Despite Nigeria having many enthusiastic entrepreneurs, the country’s economy does not favor many young entrepreneurs an opportunity to grow their startups. Consequently, the country continues to witness the collapse of many startups. A good example is J-gears startup founded by Andrew Akangbe which was launched in 2015. The company only lasted for two years before the collapse. The company collapsed due to inadequate finance and unfriendly economy in Nigeria.
Before the closure, the company had signed a MoU with a Djibouti based company. The MoU was to expand J-gears operations within Africa. The expansion was to take place on 75-25% profit share terms. It was also supposed to employ over 450 individuals in Djibouti and Nigeria. Besides, the J-gears training program which the startup launched might be closed soon.
Despite the large size of the Nigerian economy, it has failed to have a gradual growth. The country has constantly faced fluctuations and imbalance in more than 3 decades. This is attributed to the collapse of the crude oil market in 1985. In spite of that, the country’s mixed economy is of advantage to businesses and entrepreneurs. Nigerian’s estimated 37 million SMEs contribute much to the economy. It also accounts for 48% of the country’s GDP.
There was an inflation that was realized in the country in 2016 which led to the decline of the GDP. However, the situation ended in 2017 by Federal Government (FG) role. The quick response by the FG was attributed to the SMEs. The country’s 37 million SMEs accounts for above 80% of employment. Many SMEs depends on families’ and friends’ contribution to finance their businesses. However, a small number of SMEs specifically startups have managed to raise foreign capital for business management. However, startups attract more investors compared to traditional SMEs. This is because they offer universal tech-driven solutions.
According to the data released in 2016, Kenya, Nigeria, and South Africa got almost 74.5% of the total funding received by African startups. Additionally, Nigeria that had the largest investment focus got 29% of the total investment in African startups. Moreover, many Nigerian startups such as iROKOtv, Paystack, and ToLet have attracted foreign interest. This gives hopes to Nigerian and African startups on attracting foreign investment. The foreign investment in Nigeria is an advantage to its economic growth. It is also an advantage to the currency’s global recognition although the country’s currency has not received much recognition. The most recent research reports show that not all MSMEs stands a chance of getting employment. It also shows that the initial startups capital for microenterprises is less than ₦50,000. On the other hand, small and medium enterprises are less than ₦10 million. These statistics prove that startups get funding only at the last stage since this is the time when they need to establish a good business. Sadly, only 60,000 of the 37 million MSMEs can offer more employment opportunities and many startups fall here.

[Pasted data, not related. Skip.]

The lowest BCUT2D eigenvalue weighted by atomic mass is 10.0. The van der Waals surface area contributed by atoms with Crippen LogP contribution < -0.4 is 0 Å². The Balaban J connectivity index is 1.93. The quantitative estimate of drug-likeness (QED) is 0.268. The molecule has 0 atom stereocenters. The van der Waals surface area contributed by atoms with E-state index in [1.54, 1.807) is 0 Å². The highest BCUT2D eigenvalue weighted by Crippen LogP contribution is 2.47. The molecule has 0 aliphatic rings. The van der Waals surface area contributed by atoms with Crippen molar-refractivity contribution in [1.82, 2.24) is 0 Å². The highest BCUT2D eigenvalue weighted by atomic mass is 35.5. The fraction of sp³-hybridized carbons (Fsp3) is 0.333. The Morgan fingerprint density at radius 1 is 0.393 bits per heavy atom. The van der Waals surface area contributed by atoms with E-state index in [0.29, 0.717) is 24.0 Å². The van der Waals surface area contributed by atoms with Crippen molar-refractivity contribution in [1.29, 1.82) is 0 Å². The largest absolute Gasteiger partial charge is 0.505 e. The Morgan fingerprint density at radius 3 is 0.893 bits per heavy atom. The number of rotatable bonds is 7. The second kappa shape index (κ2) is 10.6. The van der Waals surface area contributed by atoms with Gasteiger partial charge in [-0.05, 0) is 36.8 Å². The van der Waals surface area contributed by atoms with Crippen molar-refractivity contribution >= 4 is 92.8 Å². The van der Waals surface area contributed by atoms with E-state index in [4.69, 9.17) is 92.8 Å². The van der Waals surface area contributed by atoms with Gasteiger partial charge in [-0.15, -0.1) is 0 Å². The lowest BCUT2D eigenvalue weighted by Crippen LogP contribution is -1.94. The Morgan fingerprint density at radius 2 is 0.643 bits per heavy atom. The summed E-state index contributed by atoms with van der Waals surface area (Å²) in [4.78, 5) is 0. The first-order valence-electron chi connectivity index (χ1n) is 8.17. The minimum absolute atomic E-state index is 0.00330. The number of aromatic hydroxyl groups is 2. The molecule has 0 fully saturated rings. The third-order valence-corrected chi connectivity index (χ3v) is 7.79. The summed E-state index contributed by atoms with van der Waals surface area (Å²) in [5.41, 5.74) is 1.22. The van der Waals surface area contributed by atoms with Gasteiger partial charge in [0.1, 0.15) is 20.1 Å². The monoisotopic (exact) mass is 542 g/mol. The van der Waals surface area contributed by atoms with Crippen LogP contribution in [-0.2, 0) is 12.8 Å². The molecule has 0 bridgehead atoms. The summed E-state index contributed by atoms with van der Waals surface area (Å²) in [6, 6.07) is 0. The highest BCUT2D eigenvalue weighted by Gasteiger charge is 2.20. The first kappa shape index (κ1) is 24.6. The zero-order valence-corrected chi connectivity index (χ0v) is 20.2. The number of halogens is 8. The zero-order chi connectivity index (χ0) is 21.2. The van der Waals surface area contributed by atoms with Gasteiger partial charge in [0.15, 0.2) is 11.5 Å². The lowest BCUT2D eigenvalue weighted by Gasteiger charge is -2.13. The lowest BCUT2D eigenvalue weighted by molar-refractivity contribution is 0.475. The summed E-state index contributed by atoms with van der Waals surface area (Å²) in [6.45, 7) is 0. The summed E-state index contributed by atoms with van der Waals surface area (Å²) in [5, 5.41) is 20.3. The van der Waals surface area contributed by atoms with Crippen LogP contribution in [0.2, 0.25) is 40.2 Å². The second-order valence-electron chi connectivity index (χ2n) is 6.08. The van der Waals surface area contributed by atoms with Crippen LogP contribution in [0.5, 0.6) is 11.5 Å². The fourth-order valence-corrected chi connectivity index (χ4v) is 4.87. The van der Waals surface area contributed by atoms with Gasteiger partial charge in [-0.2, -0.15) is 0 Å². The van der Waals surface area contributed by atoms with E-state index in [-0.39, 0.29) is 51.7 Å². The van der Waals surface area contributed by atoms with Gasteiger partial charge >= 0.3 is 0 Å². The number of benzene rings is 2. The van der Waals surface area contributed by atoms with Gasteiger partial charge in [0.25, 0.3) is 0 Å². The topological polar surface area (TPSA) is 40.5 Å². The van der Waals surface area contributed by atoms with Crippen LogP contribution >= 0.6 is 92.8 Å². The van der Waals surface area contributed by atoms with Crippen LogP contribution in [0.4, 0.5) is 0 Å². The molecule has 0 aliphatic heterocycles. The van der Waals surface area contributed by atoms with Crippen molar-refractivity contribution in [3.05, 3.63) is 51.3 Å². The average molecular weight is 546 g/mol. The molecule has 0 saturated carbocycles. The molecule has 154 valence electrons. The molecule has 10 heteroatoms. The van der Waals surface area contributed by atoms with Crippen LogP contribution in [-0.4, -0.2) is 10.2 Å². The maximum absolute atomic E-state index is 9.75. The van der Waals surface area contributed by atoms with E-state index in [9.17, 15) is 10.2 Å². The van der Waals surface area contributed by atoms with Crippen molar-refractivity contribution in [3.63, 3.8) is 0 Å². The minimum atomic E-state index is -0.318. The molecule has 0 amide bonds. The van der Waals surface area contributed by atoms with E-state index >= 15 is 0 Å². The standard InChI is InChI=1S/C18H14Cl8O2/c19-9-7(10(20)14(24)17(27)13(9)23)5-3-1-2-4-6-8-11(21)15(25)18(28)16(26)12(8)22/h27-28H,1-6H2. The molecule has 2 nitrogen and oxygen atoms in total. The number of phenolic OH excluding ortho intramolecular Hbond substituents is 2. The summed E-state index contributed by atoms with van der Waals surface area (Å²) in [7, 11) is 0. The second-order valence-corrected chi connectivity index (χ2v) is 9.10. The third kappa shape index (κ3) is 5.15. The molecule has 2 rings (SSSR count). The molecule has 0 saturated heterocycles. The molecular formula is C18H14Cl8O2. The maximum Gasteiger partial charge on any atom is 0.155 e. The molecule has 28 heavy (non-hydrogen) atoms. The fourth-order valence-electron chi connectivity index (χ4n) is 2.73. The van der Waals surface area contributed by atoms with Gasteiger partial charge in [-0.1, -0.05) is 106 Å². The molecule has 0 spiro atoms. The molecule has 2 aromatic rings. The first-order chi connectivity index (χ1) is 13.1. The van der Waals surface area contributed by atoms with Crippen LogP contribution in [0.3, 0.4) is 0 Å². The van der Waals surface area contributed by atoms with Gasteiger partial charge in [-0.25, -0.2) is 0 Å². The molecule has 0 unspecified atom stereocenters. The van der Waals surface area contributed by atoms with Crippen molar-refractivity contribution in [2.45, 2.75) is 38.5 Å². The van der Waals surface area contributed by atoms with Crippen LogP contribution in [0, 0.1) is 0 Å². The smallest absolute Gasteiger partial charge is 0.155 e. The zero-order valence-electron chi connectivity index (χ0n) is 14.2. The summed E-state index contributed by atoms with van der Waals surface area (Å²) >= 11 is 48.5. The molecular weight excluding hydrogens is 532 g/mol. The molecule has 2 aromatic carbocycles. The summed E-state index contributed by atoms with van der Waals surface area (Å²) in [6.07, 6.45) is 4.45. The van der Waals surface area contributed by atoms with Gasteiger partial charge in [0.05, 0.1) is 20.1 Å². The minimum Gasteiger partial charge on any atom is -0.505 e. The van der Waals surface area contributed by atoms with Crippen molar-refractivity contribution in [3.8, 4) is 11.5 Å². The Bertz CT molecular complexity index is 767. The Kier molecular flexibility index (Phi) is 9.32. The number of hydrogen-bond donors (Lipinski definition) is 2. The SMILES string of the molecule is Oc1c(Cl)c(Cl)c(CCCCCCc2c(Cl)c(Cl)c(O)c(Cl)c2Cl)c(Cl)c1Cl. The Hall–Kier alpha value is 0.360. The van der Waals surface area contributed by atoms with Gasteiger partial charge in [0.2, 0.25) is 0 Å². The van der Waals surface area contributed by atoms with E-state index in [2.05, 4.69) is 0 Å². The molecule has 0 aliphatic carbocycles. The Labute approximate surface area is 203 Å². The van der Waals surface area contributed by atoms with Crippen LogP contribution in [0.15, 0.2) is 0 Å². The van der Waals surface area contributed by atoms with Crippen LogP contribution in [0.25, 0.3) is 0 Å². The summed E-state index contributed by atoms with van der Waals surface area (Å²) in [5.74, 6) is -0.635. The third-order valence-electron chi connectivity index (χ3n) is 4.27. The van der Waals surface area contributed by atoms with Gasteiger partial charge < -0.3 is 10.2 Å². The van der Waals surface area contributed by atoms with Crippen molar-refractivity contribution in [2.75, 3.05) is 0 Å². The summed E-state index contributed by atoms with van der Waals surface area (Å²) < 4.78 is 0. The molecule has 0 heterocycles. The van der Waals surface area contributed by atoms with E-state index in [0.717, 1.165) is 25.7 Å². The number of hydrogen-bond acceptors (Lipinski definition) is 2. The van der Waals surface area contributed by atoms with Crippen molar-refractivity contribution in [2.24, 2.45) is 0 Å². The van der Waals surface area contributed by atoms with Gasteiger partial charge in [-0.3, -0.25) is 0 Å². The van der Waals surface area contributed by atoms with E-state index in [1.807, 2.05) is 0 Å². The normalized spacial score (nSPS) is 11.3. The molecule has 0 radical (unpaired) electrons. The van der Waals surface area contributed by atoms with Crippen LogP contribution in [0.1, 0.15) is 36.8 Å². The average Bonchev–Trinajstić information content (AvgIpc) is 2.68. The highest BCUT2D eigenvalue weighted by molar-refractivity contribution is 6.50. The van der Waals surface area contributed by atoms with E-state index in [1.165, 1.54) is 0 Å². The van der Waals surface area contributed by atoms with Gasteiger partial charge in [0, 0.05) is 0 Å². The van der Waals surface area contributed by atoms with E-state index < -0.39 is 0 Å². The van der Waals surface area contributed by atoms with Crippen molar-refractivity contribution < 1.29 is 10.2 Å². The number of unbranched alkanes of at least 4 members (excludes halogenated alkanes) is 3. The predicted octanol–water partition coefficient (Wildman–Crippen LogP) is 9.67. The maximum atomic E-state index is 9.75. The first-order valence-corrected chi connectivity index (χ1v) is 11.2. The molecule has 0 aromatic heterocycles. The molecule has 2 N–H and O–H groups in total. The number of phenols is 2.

Nigeria has more than 1,000 startups that have created over 10,000 jobs. The startups have changed the mode of payments. Salary payment no longer depends on certificates. For instance intern’s salary ranges from ₦30,000 – ₦50,000 and full-timers range from ₦70,000 – ₦400,000. Normally, the salary scale depends on the employee’s role in many startups. All startups undergo three types of expenditures which include resources, people, and technology. Apart from salaries, other money goes to electricity, fuel, logistics, and taxes.
The funds raised by the startups do not necessarily go to the Nigerian banks. Fundings are offered to startups depending on their agreement with investors. But the Central Bank of Nigeria has an important level of rigidity and extreme bureaucracy. The bank’s strict policies affect the dealings of entrepreneurs raising millions of dollars with local banks. Unfortunately, commercial banks are worse.